“As long as the public believes and has confidence in the messenger that there is a real need that exists, that it’s going to cause them to pay a little more and they will get something for their money, they will pay that additional amount as long as they feel it’s being fairly assessed,” Mulroy said. “That’s always the magic right there. How do you assess the costs so that everyone feels they are paying their fair share and are not being overly burdened in order to help someone else out?”
Jeff Hughes, director of the Environmental Finance Center at the University of North Carolina, also noted that it is important for utilities to clearly communicate what they are selling, regardless of whether they are billing customers directly or issuing municipal bonds. That means shifting the focus from selling a gallon of water to selling the environmental protection and economic development benefits of clean water. The ASCE report, for instance, found that the funding gap for water infrastructure could cost the country $US 508 billion in GDP and half a million jobs by 2025.
“It starts with the trust and communication between the utilities and customers,” said Hughes. “Most of the revenue streams are going to come from the customers, who maybe don’t want to pay for the future needs, but at least see the value of it. It doesn’t take much to break that trust. And it takes a long time to regain that.”
Envisioning Water Systems of the Future
Aging water infrastructure is not the only threat to adequate supplies of water in America. As evidenced by the deep California drought and the blooms of toxic algae that plague Lake Erie each summer, water scarcity and quality must also be addressed. These efforts become even more important in the context of climate change. Shifting precipitation patterns are expected to increase the severity of droughts in the western United States and cause stronger rainstorms in the East and Midwest that will drive more of the nutrient runoff that fuels algae blooms.
Solutions to water scarcity may rely less on traditional infrastructure like dams and irrigation canals and more on innovative partnerships between different water users. In the Colorado River Basin, for example, some metropolitan water districts are joining forces with farmers to regulate water supplies. Cities pay farmers to take land out of cultivation in good years, effectively shoring up water reserves in major reservoirs like Lake Mead. In drought years, that water is then available to the cities and helps prevent shortage conditions in the reservoir that trigger water cuts for all users.
“Climate change is going to, at least for the next decades, significantly change precipitation patterns in the West,” said Patricia Mulroy. “With that comes exposure to long, protracted droughts like we have never experienced. There’s been significant progress made in the conversation and the cooperation between agriculture and urban sectors. There’s been a realization that protecting the larger system that they share. Everyone has to be a part of the solution, and take a more proactive approach to managing through droughts rather than the traditional 20th-century reactive mode.”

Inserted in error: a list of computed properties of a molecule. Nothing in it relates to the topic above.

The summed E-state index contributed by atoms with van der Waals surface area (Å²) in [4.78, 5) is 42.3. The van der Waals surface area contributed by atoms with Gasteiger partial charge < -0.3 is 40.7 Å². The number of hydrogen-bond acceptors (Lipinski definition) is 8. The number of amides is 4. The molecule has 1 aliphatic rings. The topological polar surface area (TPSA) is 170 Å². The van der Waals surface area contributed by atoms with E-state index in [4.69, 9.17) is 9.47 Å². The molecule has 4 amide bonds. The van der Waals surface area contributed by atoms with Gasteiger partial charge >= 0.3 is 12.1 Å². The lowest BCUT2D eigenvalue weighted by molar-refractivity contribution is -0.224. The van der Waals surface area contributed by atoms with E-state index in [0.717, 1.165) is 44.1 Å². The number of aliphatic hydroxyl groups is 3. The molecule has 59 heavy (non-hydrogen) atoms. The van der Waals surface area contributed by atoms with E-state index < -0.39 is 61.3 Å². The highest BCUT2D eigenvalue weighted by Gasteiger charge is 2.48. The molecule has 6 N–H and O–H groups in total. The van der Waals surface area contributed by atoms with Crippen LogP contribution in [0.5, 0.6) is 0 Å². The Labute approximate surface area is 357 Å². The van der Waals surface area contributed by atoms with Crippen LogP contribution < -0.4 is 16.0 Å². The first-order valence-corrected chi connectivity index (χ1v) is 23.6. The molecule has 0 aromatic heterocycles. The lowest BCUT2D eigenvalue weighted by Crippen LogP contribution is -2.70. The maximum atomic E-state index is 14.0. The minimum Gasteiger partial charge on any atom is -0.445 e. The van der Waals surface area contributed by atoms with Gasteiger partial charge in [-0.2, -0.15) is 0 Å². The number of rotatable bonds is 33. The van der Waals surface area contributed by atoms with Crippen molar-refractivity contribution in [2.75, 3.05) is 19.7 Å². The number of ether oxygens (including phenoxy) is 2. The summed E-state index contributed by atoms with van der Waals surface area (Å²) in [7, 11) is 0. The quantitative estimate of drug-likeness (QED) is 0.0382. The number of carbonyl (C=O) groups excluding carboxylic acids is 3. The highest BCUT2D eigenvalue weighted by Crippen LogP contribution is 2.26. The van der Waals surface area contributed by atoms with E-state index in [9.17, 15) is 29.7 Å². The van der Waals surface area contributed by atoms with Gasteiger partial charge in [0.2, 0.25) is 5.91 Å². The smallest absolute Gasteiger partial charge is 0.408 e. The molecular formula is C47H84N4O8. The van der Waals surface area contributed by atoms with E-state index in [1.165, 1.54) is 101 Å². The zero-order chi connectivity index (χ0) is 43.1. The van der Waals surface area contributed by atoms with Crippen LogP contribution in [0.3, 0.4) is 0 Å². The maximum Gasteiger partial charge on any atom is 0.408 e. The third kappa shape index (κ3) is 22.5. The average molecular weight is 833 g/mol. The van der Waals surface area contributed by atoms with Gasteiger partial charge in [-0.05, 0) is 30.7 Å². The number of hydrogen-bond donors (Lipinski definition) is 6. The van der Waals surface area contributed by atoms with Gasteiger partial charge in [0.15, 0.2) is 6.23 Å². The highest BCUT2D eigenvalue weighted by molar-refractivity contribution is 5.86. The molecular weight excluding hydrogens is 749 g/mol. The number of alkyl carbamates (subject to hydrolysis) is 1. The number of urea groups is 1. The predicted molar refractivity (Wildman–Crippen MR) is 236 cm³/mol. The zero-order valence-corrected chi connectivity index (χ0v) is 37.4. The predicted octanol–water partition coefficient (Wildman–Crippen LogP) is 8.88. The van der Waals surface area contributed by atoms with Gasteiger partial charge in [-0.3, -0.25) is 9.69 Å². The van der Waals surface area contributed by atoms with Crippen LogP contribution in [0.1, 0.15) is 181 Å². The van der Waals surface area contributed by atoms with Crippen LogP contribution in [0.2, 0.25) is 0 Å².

Methods to combat scarcity as well as water quality issues will likely include a combination of low-tech and high-tech solutions, according to Upmanu Lall, director of the Columbia Water Center at Columbia University’s Earth Institute. For instance, catching rain where it falls instead of diverting it through extensive stormwater systems that can overflow during heavy rainfall and floods and pollute lakes and rivers. A more decentralized system could also work well for reducing the cost of water treatment overall, Lall said.
“As the EPA identifies and promotes the treatment of additional emerging contaminants, we have to update many of the treatment systems on the drinking water side, and then the wastewater systems as well,” he said. “This is going to add expense. An alternative to this is to start thinking about, should we be taking this highly purified water to flush toilets, then getting it back out and treating it to the same levels? The infrastructure of the future might look somewhat different.”
Instead, wastewater might be treated on-site in people’s homes, and only to a level suitable for its intended use. Water for laundry, washing cars, or lawn care, for example, would not need to be treated to the same quality as drinking water.
Lall added that as utilities make infrastructure upgrades to their old water systems, it is important to keep in mind how those decisions and investments will play out far into the future.
“I think we need to have a real talk about what are our main priorities for managing the resource in the long-run,” he said.
The event, facilitated by David Brancaccio, host of American Public Media’s Marketplace Morning Report, was produced by Circle of Blue with support from Brookby Foundation and Arup.